This was, of course, the kind of model the Chicago School dismissed scathingly as worthy of nothing but ridicule, and which was more or less driven out of the academic literature, even as it continued to be the basis of a lot of policy analysis.

So here was Tobin’s picture:

Here’s what actually happened:

Unemployment shot up faster than in Tobin’s simulation, then came down faster, because the Fed didn’t follow the simple rule he assumed. But the basic shape — a clockwise spiral, with inflation coming down thanks to a period of very high unemployment — was very much in line with what standard Keynesian macro said would happen. On the other hand, there was no sign whatsoever of the kind of painless disinflation rational-expectations models suggested would happen if the Fed credibly announced its disinflation plans.

So how does the decade of the 1980s end up being perceived as a defeat for Keynesians? To see it that way you have to systematically misrepresent both what happened to the economy and what people like Tobin were saying at the time. In reality, Tobinesque economics looks very good in the light of events.

The last post yesterday was “Bad Ideas Down Under:”

I’m heading off to Sydney, for the Festival of Dangerous Ideas. Blogging will be limited due to travel, plus blood rushing to my head from standing upside down when I get there.

 

Krugman’s blog, 8/31/15

September 1, 2015

There was one post yesterday, “The China Debt Zombie:”

Matthew Klein notes that Very Serious People are now worried that China’s troubles, which have caused it to switch rather suddenly from a buyer of Treasuries to a seller, will cause U.S. interest rates to spike. He rightly finds this unconvincing. What he doesn’t note is we’re looking at another instance of an economic zombie in action.

For the new concern about China is, in economic terms, the same as the old concern – that the Chinese could destroy our economy by cutting off funding, either for political reasons or out of disgust over our budget deficits. This always reflected a fundamental failure to understand the economic logic, as was pointed out many times not just by yours truly (and much earlier here)but also by people likeDan Drezner. But scare stories about our supposed financial dependence on China just keep shambling along, propounded by people who don’t even realize that there are other views, let alone that they’re talking nonsense.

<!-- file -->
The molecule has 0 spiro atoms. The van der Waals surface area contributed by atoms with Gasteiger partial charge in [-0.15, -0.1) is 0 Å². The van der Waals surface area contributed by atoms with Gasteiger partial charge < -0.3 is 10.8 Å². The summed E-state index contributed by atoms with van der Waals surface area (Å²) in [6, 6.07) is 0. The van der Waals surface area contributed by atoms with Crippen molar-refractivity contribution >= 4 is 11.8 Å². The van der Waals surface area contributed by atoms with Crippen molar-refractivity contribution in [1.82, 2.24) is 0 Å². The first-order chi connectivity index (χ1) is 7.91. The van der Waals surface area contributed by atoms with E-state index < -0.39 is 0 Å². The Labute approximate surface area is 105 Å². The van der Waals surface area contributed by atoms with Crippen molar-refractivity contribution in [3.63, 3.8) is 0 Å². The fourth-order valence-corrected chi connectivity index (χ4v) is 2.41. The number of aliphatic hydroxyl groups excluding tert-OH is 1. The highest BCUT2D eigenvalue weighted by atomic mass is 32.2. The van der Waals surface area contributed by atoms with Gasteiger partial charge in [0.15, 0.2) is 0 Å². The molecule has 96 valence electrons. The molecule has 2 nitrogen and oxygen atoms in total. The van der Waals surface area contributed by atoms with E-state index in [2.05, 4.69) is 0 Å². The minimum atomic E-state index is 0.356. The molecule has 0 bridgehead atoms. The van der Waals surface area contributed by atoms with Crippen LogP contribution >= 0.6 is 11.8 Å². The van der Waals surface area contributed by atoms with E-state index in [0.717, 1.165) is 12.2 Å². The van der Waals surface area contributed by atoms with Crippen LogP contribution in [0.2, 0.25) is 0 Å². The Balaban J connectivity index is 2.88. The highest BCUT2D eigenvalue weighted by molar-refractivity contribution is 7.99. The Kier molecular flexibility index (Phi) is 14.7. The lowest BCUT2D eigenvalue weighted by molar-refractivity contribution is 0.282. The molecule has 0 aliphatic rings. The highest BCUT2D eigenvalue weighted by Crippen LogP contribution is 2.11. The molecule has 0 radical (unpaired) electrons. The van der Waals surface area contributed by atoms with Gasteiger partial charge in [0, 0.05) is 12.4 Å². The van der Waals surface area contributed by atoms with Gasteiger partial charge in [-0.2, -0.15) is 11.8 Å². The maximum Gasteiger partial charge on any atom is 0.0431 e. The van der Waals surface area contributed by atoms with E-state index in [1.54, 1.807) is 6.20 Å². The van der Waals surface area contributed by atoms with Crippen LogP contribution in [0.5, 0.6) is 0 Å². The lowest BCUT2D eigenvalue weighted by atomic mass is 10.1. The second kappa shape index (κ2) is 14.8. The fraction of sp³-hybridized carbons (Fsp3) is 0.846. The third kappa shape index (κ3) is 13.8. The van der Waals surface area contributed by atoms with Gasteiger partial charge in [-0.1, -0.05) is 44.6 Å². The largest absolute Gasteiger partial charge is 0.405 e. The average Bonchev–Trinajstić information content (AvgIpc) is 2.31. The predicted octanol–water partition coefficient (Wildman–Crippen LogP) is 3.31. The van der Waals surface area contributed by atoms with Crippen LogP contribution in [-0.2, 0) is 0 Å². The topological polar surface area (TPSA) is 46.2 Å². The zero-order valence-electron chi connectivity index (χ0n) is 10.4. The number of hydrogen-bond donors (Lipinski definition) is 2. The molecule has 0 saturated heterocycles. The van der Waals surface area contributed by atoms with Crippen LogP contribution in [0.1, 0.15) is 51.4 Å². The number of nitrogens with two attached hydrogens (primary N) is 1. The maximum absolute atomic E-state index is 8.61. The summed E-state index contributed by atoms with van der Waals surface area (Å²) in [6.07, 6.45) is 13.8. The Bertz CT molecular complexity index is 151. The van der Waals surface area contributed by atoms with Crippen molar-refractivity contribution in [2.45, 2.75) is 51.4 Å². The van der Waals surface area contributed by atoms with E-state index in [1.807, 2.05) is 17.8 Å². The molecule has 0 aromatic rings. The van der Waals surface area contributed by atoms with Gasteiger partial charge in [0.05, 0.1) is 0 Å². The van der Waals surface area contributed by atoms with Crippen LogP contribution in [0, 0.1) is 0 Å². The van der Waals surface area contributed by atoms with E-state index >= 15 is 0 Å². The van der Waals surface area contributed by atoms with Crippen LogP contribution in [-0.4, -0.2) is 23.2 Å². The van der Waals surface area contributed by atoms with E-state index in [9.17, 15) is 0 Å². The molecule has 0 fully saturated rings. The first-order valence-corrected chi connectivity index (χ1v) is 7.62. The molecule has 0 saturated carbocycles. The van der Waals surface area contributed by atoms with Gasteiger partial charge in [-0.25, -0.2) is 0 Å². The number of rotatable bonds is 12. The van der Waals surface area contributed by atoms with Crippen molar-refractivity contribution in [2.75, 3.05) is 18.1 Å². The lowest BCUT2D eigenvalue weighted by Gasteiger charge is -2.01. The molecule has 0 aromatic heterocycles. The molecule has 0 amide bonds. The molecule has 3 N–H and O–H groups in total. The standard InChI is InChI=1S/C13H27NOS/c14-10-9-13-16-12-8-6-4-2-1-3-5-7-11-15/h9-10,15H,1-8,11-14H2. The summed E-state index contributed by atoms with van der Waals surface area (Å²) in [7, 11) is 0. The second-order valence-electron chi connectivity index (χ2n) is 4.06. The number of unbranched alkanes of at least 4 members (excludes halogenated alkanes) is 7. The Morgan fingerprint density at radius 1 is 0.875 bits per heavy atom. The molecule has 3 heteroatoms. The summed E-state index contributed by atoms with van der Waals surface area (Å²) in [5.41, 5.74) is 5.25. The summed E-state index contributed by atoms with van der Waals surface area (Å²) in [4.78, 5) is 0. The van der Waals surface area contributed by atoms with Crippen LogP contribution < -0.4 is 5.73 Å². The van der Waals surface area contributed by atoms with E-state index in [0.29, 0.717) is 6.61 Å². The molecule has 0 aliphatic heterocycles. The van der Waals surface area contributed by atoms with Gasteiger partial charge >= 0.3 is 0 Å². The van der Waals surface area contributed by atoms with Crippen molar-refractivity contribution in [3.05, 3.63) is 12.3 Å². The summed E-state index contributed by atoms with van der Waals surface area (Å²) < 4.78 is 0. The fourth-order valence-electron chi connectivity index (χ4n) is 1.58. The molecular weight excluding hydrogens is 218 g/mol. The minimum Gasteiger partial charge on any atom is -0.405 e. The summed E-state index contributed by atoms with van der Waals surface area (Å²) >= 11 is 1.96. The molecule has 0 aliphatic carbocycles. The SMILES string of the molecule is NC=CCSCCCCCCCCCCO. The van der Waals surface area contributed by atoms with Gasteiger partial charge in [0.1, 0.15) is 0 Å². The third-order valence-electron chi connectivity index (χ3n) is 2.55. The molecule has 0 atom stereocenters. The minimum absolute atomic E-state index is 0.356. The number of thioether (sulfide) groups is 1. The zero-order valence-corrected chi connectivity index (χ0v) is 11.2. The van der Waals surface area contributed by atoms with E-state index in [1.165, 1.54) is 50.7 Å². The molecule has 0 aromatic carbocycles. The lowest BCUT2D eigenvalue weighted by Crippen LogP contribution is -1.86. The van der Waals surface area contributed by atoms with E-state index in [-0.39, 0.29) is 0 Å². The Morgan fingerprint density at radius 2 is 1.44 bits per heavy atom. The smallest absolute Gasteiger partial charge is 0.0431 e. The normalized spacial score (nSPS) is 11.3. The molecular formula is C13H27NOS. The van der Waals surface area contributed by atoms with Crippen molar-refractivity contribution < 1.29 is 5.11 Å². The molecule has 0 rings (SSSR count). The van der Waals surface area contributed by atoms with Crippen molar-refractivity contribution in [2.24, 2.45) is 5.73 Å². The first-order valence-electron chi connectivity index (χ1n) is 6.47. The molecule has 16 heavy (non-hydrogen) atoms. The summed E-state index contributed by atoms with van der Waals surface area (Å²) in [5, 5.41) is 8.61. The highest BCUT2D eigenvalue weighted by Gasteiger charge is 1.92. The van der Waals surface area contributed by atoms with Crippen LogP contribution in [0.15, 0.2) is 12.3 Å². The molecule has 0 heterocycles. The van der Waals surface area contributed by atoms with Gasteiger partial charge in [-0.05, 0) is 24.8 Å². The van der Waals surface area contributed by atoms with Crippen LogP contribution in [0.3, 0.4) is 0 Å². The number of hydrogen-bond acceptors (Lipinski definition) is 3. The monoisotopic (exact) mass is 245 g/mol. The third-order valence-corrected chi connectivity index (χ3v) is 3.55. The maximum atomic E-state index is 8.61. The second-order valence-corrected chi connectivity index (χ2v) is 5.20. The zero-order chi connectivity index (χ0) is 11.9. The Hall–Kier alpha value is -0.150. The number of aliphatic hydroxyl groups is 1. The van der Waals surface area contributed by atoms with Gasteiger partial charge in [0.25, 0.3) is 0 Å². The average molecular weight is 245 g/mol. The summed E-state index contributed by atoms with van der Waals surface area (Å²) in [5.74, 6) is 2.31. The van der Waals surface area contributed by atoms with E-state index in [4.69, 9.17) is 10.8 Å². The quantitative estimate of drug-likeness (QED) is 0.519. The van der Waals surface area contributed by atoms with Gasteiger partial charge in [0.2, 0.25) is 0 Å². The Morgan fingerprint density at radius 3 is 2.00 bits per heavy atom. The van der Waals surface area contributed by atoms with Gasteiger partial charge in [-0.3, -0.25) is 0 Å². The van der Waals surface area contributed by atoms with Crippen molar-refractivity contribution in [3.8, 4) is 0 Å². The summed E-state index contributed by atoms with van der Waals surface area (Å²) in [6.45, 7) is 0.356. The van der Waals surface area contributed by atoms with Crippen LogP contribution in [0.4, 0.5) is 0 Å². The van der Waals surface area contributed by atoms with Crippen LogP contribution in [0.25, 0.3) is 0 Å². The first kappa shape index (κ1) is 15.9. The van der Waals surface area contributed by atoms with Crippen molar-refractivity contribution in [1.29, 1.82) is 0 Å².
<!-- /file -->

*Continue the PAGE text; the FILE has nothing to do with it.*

Krugman’s blog, 8/28 and 8/29/15

August 31, 2015

There was one post yesterday and two posts on Friday.  He didn’t post to his blog yesterday.  The first post on Friday was “1998 in 2015:”

David Beckworth has a good if possibly over-elaborate discussion of China’s flirtation with crisis. What I find striking is the extent to which China has managed to put itself into something like the situation many of its neighbors faced in the late 1990s. The renminbi “wants” to depreciate, partly because of a slowing economy and monetary easing, partly because of a crisis of confidence and capital flight. But Chinese authorities aren’t willing to let it drop all the way, perhaps because of fears of trade conflict but also perhaps because the private sector and state-owned enterprises now have a lot of foreign-currency debt.

What happened in 1997-1998 was that Asian depreciations turned into balance-sheet disasters, because domestic firms were highly leveraged and had lots of dollar debt. This debt soared as a share of GDP, not because of massive new borrowing, but because the denominator crashed as currencies plunged:


International Monetary Fund

I and others wrote about this at the time; you can see, by the way, why I get annoyed at assertions that economists paid no attention to debt until the 2008 crisis, but also why I’m annoyed at myself for not realizing how a housing crash could produce balance-sheet stress just as currency crashes did in 1998 Asia.